Standardization via ISO 20022 is fortunately inevitable, says Andy Schmidt, vice president and global industry lead for banking at IT services company CGI: “The reality is that ISO 20022 is a common payment language; and if we are going to do cross-border real-time payments, we have to speak a common language.”
Swift has agreed to delay ISO 20022 migration until March 2023 to ease implementation; but for many, meeting the mandate will be a first step. “Everyone needs to go through a [ISO 20022] maturity model,” says Hunt. “First you need to be able to accept and send the ISO 20022 messages; however, ISO 20022 touches every single system in the bank, so you critically need to create an ISO canonical—and start benefiting from the value of ISO 20022, which is the enriched data—and that’s a strategic direction.”
Volante provides a range of ISO 20022 native offerings to help financial institutions meet the deadlines without changing legacy systems. “Neobanks have no tech legacy,” explains Hunt. “For a bank who has grown organically over the past hundred years, migration is going to be harder.”
Greater harmonization and enriched structured payments data will enable transaction banks to share strategic knowledge with customers; and while Slabicki says the low-hanging fruit is in leveraging data for risk and fraud detection, it could also allow banks to provide value-added insights to corporate clients based on specific payment and velocity trends. “It becomes a question of the customer—not our customer, but our customer’s customer—and building suitable use cases,” suggests Kresse. “A lot of our existing clients don’t have an operational data store where they can go in and index and search through specific types of payments, as it’s very hard to get from multiple systems. But the types of analytics that we’re making available come from a single payments area where they can drive analytics on specific customer segments and payment histories.”
Taking on the Competition
Embedded finance and platform banking are major growth areas where banks can provide their customers with a richer and broader set of capabilities. IBM’s Ramamurthy singles out DBS Bank and State Bank of India (SBI) for broadening the ecosystem. “They are not waiting for a customer to come to them,” he says. “They are extending the banking value chain further upstream or downstream, depending on how you think about it, to make the bank the destination site.” DBS created marketplaces to sell cars, holidays and properties—enabling the bank to offer adjacent services beyond mortgages, for example, including insurance and renovation loans. “By providing those kinds of capabilities, by the time you get to wanting a mortgage, the bank becomes a natural place where the mortgage originates from.”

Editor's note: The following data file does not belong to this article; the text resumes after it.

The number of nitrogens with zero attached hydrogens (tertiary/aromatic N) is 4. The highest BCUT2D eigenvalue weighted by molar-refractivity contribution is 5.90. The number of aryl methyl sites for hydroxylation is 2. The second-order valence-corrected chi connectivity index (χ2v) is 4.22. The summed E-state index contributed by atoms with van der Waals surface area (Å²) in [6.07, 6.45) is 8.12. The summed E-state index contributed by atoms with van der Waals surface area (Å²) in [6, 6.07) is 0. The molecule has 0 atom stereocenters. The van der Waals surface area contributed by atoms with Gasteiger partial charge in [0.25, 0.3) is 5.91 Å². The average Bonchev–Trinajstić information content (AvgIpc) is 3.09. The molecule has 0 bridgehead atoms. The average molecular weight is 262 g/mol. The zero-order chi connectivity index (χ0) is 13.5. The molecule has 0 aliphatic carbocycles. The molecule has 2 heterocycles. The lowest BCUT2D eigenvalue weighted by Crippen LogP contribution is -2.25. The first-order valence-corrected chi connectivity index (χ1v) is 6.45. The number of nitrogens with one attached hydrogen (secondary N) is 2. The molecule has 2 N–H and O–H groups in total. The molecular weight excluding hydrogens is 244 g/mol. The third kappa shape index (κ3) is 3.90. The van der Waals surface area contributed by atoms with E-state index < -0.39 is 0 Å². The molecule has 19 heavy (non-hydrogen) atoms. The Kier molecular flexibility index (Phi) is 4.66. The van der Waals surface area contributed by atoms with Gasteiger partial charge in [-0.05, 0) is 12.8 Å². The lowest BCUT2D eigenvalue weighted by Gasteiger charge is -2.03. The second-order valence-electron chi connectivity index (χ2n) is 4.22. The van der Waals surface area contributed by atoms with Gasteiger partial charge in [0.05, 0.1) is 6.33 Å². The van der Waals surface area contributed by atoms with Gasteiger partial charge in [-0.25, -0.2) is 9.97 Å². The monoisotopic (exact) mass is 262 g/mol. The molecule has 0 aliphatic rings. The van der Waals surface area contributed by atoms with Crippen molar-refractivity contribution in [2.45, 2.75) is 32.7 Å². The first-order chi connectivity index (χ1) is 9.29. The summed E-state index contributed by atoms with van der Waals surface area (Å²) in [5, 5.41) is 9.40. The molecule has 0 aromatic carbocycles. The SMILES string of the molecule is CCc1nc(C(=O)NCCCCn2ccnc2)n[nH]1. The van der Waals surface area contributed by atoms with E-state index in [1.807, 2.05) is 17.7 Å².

He notes that regulators, open banking, APIs and standardization efforts are all helping to level the playing field by taking away some of financial institutions’ natural advantages. “It’s a combination of these reasons forcing banks to rethink their models and adopt an ecosystem platform-based approach,” says Ramamurthy. “It’s not about just automating existing processes, it’s about rethinking them end to end and digital transformation. Because paving the cow path is going to get you only so far—it’s just going to make your complex processes more automated.”
As banks create value along an ecosystem, some of it sticks to the bank. A mobile app from SBI called YONO, which stands for “you only need one,” is a mobile app for tens of millions of customers that offers more than banking. “The SBI is able to provide its customers with better value when they, for example, book hotels or make e-commerce purchases in Flipkart or Amazon. The customer can get superior value from the e-commerce end merchant by going through YONO,” he explains. “The only requirement is you must use an SBI product when transacting in the other e-commerce websites. It’s really taking the fight to the competition and effectively commoditizing it by taking some of the profit margin from the e-commerce websites and passing it on to their customers, and taking a slice in terms of deeper customer relationships.”
The Unified Payments Interface (UPI) has made India the largest real-time payments (RTP) market in number of transactions (48.6 billion in 2021) and the Reserve Bank of India released its Payments Vision 2025 in June 2022 to future-proof payments on the subcontinent. “Vision 2025 is going to take India to the next level of payment transactions,” states Rajashekara V. Maiya, vice president and global head of business consulting at Infosys Finacle. “With UPI transactions today, we process almost 6 billion transactions per month—now we are looking at around a minimum 50% [compound annual growth rate] every year.”